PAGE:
Along with welcoming new members into our packs and troops and starting the program year, fall is the time when many units collect updated health forms from their youth and adult members.
The Boy Scouts of America recommends that each member have on file with his or her unit a completed copy of the General Information and Health History form (Part B) so unit leaders can provide essential health information to medical personnel in the event someone needs assistance or treatment. Part B, along with Part C, Pre-Participation Physical, is required by most camps for long-term camping, such as summer camp or resident camps.
Maintaining these records can be a confusing process. Continue reading “Dealing with health forms”
You may have already received word from your council, but in case you haven’t heard – be prepared to shell out a few more dollars soon.
The National Council has announced that effective December 1, 2017, the registration fee for all members of the Boy Scouts of America, from Cub Scout to adult, will increase to $33 annually from the current $24.
While this won’t impact those who join this fall, pretty much everyone will be affected at recharter time. And since many units, particularly Cub Scout packs, collect registration fees for next year in the fall, the nine dollar increase may throw off pack budgets that have already been established, along with fees that packs are charging.
The usual reasons – higher costs – are given for the increase, Continue reading “Fees going up soon, and other changes”
I’m sure you’ve been in many meetings where the chairperson or meeting facilitator does most of the talking. There’s the discussion of business, summary of past activity and general announcements. Many times, people are hesitant to speak up, so the chair just fills in the quiet spaces.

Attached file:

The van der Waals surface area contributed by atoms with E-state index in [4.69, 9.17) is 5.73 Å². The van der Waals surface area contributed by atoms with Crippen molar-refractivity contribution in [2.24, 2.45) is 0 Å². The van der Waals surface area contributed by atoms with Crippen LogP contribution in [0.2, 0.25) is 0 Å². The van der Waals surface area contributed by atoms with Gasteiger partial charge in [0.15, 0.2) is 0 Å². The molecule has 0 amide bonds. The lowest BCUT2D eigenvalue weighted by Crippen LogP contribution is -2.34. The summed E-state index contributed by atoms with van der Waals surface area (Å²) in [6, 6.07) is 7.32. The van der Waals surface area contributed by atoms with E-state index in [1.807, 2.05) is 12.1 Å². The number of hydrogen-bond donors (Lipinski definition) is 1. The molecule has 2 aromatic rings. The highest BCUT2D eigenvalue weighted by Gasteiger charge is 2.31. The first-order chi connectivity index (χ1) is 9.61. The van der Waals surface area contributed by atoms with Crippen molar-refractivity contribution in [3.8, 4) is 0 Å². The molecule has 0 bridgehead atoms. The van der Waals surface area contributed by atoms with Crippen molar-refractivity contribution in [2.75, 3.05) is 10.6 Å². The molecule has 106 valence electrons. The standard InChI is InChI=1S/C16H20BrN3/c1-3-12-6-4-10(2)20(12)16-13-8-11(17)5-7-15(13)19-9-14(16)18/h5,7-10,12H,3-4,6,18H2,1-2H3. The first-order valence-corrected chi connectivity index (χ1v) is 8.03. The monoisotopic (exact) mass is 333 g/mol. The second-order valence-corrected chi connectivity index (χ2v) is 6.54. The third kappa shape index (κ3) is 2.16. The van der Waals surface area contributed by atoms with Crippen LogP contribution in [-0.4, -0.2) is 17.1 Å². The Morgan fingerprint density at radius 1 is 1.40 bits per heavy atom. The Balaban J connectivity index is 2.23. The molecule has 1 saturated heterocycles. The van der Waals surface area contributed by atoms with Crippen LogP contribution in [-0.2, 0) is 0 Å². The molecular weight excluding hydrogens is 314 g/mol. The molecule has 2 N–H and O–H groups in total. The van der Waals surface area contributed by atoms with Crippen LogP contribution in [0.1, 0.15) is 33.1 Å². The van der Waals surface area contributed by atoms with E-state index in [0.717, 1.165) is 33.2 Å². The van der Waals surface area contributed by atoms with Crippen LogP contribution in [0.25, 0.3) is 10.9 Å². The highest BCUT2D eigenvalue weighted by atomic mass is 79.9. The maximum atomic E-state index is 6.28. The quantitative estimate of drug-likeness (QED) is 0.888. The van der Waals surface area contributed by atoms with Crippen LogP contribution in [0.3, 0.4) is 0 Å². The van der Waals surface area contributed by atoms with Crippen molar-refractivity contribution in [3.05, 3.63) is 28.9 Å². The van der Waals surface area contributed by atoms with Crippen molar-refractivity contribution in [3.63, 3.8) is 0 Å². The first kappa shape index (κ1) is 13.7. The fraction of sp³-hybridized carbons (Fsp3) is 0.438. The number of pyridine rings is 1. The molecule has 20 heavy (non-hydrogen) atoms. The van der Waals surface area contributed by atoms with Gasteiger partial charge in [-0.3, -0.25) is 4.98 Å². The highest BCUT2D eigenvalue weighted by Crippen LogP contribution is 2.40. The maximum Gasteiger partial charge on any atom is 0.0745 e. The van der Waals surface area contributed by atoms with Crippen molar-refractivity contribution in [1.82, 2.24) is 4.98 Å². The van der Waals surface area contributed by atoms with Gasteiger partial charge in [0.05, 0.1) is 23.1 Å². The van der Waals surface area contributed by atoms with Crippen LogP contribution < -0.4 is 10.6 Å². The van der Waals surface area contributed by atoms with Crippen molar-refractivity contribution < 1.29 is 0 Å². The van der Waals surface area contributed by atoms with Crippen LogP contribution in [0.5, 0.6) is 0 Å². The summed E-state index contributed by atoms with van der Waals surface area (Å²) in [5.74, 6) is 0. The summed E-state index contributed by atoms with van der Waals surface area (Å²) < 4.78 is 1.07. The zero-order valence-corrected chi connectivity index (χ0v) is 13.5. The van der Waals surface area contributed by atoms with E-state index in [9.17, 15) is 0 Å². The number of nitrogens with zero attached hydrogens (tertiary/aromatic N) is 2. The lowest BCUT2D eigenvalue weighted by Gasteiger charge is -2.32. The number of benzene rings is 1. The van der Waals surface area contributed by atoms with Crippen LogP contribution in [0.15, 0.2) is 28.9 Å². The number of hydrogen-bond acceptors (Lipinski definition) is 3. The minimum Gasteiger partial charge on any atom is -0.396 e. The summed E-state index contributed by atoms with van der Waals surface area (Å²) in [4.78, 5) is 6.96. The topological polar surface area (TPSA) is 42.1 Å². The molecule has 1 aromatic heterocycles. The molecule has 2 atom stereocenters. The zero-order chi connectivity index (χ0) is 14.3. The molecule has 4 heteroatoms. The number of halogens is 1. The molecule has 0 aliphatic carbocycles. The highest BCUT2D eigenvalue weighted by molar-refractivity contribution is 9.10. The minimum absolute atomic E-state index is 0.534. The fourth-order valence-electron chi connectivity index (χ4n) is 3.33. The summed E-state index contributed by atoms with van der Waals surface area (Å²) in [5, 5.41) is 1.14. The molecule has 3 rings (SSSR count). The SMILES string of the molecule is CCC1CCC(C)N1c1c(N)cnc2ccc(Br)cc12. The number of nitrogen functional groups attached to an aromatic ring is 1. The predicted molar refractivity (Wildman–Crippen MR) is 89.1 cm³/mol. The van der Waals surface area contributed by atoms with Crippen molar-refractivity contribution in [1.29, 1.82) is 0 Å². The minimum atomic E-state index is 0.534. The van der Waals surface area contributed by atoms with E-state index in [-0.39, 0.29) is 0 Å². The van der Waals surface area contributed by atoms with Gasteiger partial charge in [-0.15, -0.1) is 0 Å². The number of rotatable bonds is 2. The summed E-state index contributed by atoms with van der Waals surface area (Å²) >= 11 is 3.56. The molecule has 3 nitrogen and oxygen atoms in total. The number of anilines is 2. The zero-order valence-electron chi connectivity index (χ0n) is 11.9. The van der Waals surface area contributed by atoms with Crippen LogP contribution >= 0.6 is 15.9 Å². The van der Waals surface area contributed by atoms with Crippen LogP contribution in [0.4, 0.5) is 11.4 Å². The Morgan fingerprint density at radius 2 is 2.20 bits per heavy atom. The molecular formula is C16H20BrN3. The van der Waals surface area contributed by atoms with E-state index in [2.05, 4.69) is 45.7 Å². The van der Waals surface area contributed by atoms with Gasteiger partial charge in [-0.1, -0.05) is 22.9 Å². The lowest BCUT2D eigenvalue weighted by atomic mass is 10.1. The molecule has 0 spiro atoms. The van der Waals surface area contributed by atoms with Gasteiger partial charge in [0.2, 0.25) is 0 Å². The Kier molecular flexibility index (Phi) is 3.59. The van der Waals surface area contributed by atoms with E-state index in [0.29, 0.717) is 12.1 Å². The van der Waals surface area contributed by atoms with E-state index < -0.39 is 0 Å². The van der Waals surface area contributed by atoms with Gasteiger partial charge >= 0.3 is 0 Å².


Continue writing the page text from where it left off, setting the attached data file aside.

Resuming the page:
If you’re a chairperson, you know the feeling too. You begin to wonder why others don’t have anything to say. Sure, you can count on the secretary and treasurer to deliver prepared reports. You probably even have one or two talkative committee members who can go on and on.
The leader who does most of the talking can be an asset in certain situations, but to get the ideas flowing and the brains storming, try being quiet for a change. Continue reading “Say more by saying less”
A reader writes:
Our Scoutmaster wants to make changes to the troop uniform policy, but when I said I should have been in on the discussion he told me that uniforming wasn’t something that was at the committee chair level, since it deals directly with the Scouts. I said that changes of that nature need to be incorporated into the troop handbook, and should still be discussed by the committee. Should I have a say in the matter?
Let’s look a little deeper into what you’re asking and see if we can figure out what the real issues are. Continue reading “Dealing with policy issues”
A troop committee chair writes:
Our Scoutmaster wants to change our campout schedule so that instead of having monthly campouts, the troop would camp every other month, and do a service project in the months when there isn’t a campout. This doesn’t seem right to me – shouldn’t the Scouts be camping every month?
To start to answer your question, let’s go to the Methods of Boy Scouting and look at the Outdoor Programs method: Continue reading “How often should a troop camp?”